Special Series: Twelve Canadians
By David Kattenburg
Of all the medical afflictions a person can suffer from, none is more burdensome than a rare condition for which no name exists, let alone treatment or support services.
An estimated 350 million people around the world suffer from some 7000 rare genetic and metabolic disorders, many linked to a single faulty gene. Clinicians might stumble across one of these once in their lifetime, and have no idea what they’re dealing with.
Now, a first-of-its kind web portal is allowing clinicians and geneticists around the world to match unusual symptoms with known mutant genes, and to provide firm counseling to patients in search of answers.
Phenome Central is a collaborative project of Care for Rare Canada and Australia, the US National Institute of Health’s Undiagnosed Diseases Program, and RD-Connect, in Europe. Officially launched in February 2014, the web site compiles anonymized case data on rare diseases, enabling clinicians with only their own case to go by to connect with others who’ve been dealing with something similar.
Such was the case Dr. Cheryl Rockman-Greenberg encountered fifteen years ago, in the form of a Winnipeg boy named William. “I remember him very well,” recalls Greenberg, head of the Department of Pediatrics and Child Health at the University of Manitoba, and Medical Director of the Child Health Program at Winnipeg’s Health Sciences Center. “I remember seeing him as an infant. “He had some unusual features, which in genetics is kind of a flag that you should do more genetic studies.”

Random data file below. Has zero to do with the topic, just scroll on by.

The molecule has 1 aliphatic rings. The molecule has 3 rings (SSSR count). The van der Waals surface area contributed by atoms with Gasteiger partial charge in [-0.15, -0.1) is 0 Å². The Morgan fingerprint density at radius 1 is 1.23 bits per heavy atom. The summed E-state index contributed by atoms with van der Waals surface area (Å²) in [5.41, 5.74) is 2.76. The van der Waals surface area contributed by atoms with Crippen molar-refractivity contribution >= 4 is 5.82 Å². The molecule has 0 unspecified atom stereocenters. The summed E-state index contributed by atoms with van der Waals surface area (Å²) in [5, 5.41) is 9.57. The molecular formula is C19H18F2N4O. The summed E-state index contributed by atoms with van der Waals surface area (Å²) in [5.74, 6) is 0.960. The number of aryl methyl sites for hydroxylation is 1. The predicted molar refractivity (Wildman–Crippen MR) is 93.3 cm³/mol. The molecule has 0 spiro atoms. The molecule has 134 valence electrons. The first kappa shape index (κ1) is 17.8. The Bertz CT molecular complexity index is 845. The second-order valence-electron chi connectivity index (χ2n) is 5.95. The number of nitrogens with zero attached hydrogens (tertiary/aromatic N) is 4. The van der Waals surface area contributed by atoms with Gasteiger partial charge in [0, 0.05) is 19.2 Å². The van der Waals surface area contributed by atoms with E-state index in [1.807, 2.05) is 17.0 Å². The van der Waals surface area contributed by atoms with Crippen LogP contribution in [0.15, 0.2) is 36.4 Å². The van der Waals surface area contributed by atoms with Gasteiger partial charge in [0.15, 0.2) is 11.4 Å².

Through Canada’s Care for Rare network, Greenberg has pursued a definitive diagnosis of young William’s condition. “If we have children with undiagnosed genetic or metabolic syndromes that we feel are likely single-gene, the ability to make a diagnosis through whole exome sequencing, or rapid throughput sequencing, will allow us to be very precise; not just what the diagnosis is, but what is the pattern of inheritance.”
Cheryl Greenberg sees herself as an advocate for patients suffering from conditions that defy definition. “Translational medicine,” it’s called. In recognition of her pioneering work on hypophosphatasia and other metabolic disorders of genetic origin, Greenberg was recently added to a list of powerful Canadian women.
Listen to Cheryl Greenberg describe her work. Click on the audio link above.
Twelve Canadians is a multimedia series about women and men who’ve been devoting their lives to social, economic or environmental justice, and to the healthy development of Canadian communities and the world. Each episode examines a specific issue or situation, through the voices of people who’ve been active in that area. Lots more than just twelve. Thanks to the Social Justice Fund of the Canadian Autoworkers Union for their generous support. Thanks as well to CKUW, University of Winnipeg Radio, and CFUV, at the University of Victoria.